Dr. Najia Shakoor, a rheumatologist at Rush University Medical Center in Chicago, said the finding is important because loading on the knee joints is a key factor in the development of osteoarthritis -- the most common form of arthritis.
"Traditionally, footwear has been engineered to provide maximum support and comfort for the foot, with little attention paid to the biomechanical effects on the rest of the leg," Shakoor said in a statement. "But the shoes we wear have a substantial impact on the load on the knee joints, particularly when we walk."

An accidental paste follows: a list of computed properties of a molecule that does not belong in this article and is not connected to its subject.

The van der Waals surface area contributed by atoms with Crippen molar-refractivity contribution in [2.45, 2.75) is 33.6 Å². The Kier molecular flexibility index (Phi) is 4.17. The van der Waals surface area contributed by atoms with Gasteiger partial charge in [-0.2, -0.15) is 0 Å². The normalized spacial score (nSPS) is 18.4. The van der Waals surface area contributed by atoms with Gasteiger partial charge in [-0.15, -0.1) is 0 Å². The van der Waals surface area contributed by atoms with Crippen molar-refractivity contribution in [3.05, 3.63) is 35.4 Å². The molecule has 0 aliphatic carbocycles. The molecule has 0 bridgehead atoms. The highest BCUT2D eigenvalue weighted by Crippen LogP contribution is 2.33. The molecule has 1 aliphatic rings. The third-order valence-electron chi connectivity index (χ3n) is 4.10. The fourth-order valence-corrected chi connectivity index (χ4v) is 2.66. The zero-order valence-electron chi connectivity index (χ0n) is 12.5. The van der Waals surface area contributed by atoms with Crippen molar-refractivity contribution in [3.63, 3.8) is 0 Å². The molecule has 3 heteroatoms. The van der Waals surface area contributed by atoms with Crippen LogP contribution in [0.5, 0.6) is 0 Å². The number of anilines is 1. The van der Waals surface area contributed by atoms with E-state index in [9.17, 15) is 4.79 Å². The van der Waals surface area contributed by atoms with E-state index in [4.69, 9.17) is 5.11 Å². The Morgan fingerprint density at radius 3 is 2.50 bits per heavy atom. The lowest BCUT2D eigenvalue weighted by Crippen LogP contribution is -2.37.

Shakoor and colleagues analyzed the gait of 31 patients with symptoms of osteoarthritis while they walked barefoot and with four popular shoe types: Dansko clogs, often worn by healthcare professionals; Brooks Addiction stability shoes; Puma H-Street shoes, a flat athletic shoe with flexible soles and flip-flops.
The study, published in the journal Arthritis Care & Research, found that for the clogs and stability shoes, the loads on the knee joints were up to 15 percent greater than with the flat walking shoes, flip-flops or barefoot walking.